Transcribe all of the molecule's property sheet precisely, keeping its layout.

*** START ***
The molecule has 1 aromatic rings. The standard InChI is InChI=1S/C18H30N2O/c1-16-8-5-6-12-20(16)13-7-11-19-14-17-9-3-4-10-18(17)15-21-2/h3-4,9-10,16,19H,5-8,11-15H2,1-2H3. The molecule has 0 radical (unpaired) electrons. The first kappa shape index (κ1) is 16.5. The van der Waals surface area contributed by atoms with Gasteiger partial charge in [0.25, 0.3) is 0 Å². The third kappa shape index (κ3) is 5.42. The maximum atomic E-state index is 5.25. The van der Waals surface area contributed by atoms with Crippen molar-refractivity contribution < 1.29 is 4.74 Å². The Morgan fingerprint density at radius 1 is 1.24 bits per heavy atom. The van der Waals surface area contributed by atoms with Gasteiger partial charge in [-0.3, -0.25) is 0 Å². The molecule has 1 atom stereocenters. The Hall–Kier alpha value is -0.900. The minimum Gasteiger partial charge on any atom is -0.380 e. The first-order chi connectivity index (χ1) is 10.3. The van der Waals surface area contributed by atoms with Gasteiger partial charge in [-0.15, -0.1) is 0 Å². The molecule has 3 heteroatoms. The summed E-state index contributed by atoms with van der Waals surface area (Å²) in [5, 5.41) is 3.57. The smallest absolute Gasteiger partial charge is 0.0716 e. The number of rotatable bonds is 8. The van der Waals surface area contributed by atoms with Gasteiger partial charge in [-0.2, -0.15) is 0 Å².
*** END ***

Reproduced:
The molecule has 1 aromatic rings. The standard InChI is InChI=1S/C18H30N2O/c1-16-8-5-6-12-20(16)13-7-11-19-14-17-9-3-4-10-18(17)15-21-2/h3-4,9-10,16,19H,5-8,11-15H2,1-2H3. The molecule has 0 radical (unpaired) electrons. The first kappa shape index (κ1) is 16.5. The van der Waals surface area contributed by atoms with Gasteiger partial charge in [0.25, 0.3) is 0 Å². The third kappa shape index (κ3) is 5.42. The maximum atomic E-state index is 5.25. The van der Waals surface area contributed by atoms with Crippen molar-refractivity contribution < 1.29 is 4.74 Å². The Morgan fingerprint density at radius 1 is 1.24 bits per heavy atom. The van der Waals surface area contributed by atoms with Gasteiger partial charge in [-0.3, -0.25) is 0 Å². The molecule has 1 atom stereocenters. The Hall–Kier alpha value is -0.900. The minimum Gasteiger partial charge on any atom is -0.380 e. The first-order chi connectivity index (χ1) is 10.3. The van der Waals surface area contributed by atoms with Gasteiger partial charge in [-0.15, -0.1) is 0 Å². The molecule has 3 heteroatoms. The summed E-state index contributed by atoms with van der Waals surface area (Å²) in [5, 5.41) is 3.57. The smallest absolute Gasteiger partial charge is 0.0716 e. The number of rotatable bonds is 8. The van der Waals surface area contributed by atoms with Gasteiger partial charge in [-0.2, -0.15) is 0 Å².